General view of the Fly Emirates FA Cup on display before kick off

In my formative years from 1965 – 1978 I was brought up watching the FA cup ties in awe. I was in awe of how attractive the competition was and how much it meant to be the winners of the trophy.

My first real memories are of Everton beating Sheffield Wednesday having been 2-0 down. I remember the goals from Mike Trebilcock and Derek Temple that gave them the trophy with a 3-2 win.

In those days, Everton were my second favourite team after Manchester United. I remember the standout players such as Gordon West, Alex Young and Brian Labone. That team should have won more than they did.

The FA Cup final meant a whole day in front of the television. Flipping between channels, (we only had ITV and BBC), was a must because you didn’t want to miss anything. Both channels covered the teams leaving their respective hotels and climbing on board the coaches that would take them to Wembley.

There would then be special FA Cup final editions of the likes of Quizball, an excellent programme hosted by David Vine, where representatives of two football teams would take each other on at a general knowledge quiz.

In those days the rules were very simple. You could choose an easy question, which meant that, to score a goal, you would have to answer four, or you could take a hard question which would result in an immediate goal should you answer it correctly. Obviously, in between, there were the two and three move questions. At any time you may be “tackled” by the opposition who, with a correct answer, would take control of the game.

This was a very popular quiz watched by fans every week in the hope of seeing their favourite footballers.

Anyway, enough digression. The magic of the FA Cup was alive and kicking back then and it was highly unusual to see any fans, other than the ones attending the game, outside of their houses on final day.

At some stage in the last twenty years or so this magic has gone. To win the FA Cup nowadays is just good. It is not the achievement it once was, it is just good.

It has gone from an annual tradition, like the Morecambe & Wise Christmas shows, to another game that people will watch providing they have nothing better to do. From a family occasion to a virtual non-event. What has caused this decline in what used to be the world’s greatest cup competition?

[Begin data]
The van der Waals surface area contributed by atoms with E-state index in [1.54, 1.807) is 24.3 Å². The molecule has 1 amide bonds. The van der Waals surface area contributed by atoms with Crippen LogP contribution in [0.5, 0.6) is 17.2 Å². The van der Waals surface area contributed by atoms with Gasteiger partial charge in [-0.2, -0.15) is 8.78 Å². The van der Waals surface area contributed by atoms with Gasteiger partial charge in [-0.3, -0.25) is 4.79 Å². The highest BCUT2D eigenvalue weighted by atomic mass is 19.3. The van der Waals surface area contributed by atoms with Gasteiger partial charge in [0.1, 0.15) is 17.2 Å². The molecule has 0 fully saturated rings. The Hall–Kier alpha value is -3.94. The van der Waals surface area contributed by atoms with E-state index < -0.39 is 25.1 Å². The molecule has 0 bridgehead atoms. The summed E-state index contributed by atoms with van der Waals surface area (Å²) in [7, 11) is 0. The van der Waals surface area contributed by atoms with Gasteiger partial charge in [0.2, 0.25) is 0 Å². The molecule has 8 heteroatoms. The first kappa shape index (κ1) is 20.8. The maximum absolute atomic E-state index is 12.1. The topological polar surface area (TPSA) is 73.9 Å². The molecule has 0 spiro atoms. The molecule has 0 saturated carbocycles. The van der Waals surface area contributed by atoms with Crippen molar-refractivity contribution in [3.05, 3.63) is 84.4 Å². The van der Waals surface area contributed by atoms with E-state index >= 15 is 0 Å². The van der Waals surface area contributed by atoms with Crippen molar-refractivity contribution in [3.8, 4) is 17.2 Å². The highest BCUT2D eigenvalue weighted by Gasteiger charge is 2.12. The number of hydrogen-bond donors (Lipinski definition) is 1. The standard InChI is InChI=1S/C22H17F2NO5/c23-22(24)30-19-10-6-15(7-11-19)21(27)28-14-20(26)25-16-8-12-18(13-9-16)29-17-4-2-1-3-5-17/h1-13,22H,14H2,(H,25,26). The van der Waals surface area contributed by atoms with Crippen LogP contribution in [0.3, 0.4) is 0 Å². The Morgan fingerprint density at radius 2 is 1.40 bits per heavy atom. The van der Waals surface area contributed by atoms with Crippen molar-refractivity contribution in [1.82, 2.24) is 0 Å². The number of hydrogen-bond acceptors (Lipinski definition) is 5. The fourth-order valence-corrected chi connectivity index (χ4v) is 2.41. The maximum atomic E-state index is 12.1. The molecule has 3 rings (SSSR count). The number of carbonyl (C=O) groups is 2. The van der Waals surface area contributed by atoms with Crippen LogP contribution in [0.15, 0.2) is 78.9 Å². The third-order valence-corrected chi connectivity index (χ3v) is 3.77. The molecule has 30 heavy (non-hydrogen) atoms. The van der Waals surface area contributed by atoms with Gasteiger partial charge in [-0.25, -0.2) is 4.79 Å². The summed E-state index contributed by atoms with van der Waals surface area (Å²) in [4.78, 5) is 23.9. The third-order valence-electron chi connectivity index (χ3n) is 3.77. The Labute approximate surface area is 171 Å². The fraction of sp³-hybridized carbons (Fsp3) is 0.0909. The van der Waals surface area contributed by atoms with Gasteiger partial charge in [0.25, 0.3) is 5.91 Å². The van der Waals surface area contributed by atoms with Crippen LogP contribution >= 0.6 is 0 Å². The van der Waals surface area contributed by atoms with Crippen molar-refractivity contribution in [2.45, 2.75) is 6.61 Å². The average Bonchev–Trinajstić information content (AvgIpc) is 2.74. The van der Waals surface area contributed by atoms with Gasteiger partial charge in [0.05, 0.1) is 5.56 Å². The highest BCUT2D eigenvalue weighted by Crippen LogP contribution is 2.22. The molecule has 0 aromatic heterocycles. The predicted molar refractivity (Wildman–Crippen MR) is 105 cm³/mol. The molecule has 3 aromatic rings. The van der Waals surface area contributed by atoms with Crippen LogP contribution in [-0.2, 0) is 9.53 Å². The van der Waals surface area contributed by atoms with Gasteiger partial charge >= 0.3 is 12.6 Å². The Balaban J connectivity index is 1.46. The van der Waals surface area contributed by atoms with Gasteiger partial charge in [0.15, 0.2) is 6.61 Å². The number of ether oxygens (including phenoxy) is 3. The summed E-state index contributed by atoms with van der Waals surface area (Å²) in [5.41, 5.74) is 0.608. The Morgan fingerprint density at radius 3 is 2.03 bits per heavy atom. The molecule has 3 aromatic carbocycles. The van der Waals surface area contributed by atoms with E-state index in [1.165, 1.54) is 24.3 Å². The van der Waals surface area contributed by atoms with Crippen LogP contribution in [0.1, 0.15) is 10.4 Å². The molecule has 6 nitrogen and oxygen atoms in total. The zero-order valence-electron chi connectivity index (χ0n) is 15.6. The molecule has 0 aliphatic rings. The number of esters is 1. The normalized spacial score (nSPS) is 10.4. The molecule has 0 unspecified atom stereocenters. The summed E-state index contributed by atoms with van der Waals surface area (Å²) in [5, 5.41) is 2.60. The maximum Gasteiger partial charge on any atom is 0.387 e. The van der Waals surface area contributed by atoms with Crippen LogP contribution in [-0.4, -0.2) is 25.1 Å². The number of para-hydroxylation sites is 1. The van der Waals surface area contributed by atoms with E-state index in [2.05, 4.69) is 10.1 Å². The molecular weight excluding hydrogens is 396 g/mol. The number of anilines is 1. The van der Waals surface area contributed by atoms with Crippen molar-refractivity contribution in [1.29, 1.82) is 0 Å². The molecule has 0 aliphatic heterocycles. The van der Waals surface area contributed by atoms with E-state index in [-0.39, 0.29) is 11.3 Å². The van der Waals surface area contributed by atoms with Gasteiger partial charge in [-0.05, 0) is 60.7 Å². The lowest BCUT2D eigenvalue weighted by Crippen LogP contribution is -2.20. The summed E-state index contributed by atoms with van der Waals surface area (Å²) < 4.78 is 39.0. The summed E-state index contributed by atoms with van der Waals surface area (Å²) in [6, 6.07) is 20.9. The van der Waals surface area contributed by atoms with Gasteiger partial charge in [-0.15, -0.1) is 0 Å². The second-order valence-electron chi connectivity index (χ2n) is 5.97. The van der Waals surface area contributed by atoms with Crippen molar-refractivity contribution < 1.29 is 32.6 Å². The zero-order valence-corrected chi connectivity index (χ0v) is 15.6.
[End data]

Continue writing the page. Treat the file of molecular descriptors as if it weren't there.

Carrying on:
The simple answer is money. There is a lot more of it in the Premier League and the Champion’s League. Sky TV do not have the contract to show the FA Cup which, in some respects, is a good thing proving that they can’t have everything. Given that Sky are very good at promoting competitions then it is also a bad thing that they don’t have the FA Cup.

I am not saying that the magic of the old days would “magically” return if Sky was covering the tournament, it wouldn’t. Sky would cover the competition in their own way. I am reasonably sure though, that they would look to re-introduce some of the items that made it so successful back in the day.

Nowadays, winning the FA Cup is the dream of footballers outside of the elite. In the Premier League, it is a desirable competition for teams below the top six or eight. I am not saying that the top clubs do not want to win the FA Cup, because they do, they just don’t prioritise it. A high finish in the Premier League is more important.

It is about time that tradition reasserted itself over money and that the FA Cup was re-instated as the major competition it once was.

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